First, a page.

Like-for-like (LFL) sales for the 12 weeks to 19 January were up 4.7% on the same period last year, with total sales rising 4.2%, the FTSE 250 group reported in a trading update on Wednesday.
For the 25 weeks of its financial year to date, LFL sales are up 5% with total sales rising 4.9%.
Net debt at the end of its current year is now expected to be “slightly higher than previously anticipated” at between £780-£820mln as a result of higher capital expenditure.
The company is also planning to open another 10-15 new pubs in the current year, having already opened one and sold another five.
Looking ahead, chairman Tim Martin said the firm continued to expect trading for the current year will be in line with previous expectations.
The Spoons boss also delivered a familiar Brexit-related tirade against what he dubbed “pro-remain organisations” such as the Confederation of British Industry (CBI) and the Food and Drink Federation “doubling down on ‘project fear’ stories”.
He also once again turned his guns on the UK’s corporate governance rules and hedge funds Columbia Threadneedle and BlackRock for creating “short-termist and inexperienced boards” through the enforcement of director term limits, which he said were “obviously damaging for customers, employees and the economy – as well as for shareholders”.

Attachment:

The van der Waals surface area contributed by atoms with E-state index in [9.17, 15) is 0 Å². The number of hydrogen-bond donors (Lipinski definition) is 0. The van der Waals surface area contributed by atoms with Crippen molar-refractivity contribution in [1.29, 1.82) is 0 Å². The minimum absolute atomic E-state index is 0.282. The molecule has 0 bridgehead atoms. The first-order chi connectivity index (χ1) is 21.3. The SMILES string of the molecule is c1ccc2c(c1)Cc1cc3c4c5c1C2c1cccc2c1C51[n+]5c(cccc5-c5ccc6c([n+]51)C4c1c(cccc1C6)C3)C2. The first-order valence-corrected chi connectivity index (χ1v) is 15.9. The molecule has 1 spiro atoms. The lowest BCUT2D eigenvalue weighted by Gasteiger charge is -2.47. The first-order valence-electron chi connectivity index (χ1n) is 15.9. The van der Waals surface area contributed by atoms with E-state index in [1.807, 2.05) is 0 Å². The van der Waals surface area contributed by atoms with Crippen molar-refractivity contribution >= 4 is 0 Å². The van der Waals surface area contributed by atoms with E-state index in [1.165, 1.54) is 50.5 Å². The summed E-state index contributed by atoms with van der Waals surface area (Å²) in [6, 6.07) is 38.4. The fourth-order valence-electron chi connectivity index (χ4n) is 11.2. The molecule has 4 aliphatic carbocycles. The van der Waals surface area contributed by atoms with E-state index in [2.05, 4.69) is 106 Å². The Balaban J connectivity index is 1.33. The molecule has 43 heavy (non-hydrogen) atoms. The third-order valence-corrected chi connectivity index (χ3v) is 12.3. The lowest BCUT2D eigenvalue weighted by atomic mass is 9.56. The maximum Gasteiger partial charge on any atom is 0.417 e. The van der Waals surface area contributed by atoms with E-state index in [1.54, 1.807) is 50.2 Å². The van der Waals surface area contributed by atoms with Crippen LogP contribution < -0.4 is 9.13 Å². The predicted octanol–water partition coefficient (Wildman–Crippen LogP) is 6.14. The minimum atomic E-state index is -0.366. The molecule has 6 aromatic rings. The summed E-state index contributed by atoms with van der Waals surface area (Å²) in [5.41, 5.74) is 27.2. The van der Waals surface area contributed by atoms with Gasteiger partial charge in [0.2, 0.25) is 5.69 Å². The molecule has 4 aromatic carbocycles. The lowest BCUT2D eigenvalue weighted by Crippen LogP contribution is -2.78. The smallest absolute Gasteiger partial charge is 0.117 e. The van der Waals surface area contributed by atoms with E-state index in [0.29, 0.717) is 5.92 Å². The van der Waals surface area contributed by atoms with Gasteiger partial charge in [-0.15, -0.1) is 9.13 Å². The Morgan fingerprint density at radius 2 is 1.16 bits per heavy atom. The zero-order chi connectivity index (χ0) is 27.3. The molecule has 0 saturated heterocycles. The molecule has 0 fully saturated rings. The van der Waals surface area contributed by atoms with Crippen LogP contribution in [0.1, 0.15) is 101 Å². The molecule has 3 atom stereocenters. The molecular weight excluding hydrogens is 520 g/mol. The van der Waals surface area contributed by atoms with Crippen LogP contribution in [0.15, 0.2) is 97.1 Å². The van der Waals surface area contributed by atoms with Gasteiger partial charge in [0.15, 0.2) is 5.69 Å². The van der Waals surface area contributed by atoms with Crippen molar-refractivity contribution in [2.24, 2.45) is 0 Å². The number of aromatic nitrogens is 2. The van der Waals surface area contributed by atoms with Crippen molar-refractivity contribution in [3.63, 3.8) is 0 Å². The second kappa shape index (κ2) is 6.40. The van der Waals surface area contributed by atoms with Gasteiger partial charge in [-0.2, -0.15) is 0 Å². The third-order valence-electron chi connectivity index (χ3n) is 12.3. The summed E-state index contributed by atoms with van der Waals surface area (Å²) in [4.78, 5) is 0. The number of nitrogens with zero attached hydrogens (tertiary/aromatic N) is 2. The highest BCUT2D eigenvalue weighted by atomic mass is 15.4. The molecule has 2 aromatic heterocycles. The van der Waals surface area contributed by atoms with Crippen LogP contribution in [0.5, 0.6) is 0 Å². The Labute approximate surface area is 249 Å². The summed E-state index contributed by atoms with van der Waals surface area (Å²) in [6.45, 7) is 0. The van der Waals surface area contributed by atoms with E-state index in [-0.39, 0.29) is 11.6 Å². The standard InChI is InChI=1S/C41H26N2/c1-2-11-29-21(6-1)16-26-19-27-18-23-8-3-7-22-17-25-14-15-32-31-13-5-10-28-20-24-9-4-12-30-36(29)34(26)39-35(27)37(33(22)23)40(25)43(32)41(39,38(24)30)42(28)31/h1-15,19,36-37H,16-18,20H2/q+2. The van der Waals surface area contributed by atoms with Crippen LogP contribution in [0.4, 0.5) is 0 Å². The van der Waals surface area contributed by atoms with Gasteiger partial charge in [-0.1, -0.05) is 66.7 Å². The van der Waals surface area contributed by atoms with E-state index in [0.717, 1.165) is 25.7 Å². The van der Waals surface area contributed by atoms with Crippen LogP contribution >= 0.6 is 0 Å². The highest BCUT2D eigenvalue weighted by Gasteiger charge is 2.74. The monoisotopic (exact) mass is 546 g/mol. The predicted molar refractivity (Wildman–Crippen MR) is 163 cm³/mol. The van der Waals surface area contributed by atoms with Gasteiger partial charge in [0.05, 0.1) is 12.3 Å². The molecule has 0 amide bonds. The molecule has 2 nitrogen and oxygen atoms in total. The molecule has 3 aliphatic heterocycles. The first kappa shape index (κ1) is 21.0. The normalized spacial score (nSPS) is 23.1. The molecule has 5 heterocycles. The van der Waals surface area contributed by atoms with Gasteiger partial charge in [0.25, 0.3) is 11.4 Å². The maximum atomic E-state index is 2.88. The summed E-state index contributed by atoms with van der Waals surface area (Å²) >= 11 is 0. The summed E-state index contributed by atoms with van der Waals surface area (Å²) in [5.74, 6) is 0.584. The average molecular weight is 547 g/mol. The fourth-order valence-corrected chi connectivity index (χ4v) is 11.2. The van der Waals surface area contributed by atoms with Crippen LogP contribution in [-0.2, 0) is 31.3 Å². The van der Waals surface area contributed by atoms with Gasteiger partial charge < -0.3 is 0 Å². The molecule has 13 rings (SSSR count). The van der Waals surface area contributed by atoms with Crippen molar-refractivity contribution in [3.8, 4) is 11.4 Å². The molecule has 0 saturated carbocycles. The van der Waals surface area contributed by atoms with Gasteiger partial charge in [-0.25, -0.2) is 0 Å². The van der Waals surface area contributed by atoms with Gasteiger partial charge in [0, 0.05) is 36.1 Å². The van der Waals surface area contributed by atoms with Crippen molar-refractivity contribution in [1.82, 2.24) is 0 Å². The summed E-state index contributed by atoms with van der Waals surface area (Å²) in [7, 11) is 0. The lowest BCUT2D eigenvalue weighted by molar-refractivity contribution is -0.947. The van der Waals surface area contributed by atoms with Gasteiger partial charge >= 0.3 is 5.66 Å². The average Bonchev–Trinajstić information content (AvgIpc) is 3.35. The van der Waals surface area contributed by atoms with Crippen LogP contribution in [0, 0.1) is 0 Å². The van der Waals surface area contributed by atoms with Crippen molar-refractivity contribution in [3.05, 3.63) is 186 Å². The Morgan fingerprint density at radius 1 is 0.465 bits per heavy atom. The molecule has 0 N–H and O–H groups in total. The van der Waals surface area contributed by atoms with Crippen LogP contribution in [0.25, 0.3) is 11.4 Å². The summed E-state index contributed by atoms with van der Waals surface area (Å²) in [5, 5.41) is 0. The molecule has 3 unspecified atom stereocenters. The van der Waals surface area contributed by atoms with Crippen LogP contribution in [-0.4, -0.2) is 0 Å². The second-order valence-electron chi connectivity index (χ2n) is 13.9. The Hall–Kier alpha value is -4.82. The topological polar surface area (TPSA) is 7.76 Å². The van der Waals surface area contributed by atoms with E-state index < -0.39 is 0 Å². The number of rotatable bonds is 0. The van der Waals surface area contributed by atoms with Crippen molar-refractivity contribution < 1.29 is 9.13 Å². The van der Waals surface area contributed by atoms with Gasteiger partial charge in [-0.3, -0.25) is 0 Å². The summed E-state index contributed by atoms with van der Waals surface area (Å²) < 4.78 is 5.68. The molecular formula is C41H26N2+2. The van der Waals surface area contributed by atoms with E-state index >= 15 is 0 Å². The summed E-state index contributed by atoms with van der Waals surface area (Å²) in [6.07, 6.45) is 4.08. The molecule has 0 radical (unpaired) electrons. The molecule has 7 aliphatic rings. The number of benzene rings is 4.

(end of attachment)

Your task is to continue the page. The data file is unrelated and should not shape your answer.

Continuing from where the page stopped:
The outburst is a continuation of similar criticism by Martin in a Wetherspoons update in November last year.
Analysts at broker Liberum said that while the current share price seemed to be “pricing in a Brexit bounce/margin recovery story”, they were cautious about the company’s ability to translate higher sales into profit growth in the face of rising wages and repair cost inflation.
They stayed with their ‘hold’ recommendation and 1,550p target price, exactly the same as broker Peel Hunt, where analysts said that despite the increase in net debt they were retaining their full-year pre-tax profit forecast of £103.8mln, although added that there could be “additional upside” if the company adjusted its pricing.
The shares, meanwhile, were mostly flat in early deals, down 0.5% at 1,587p.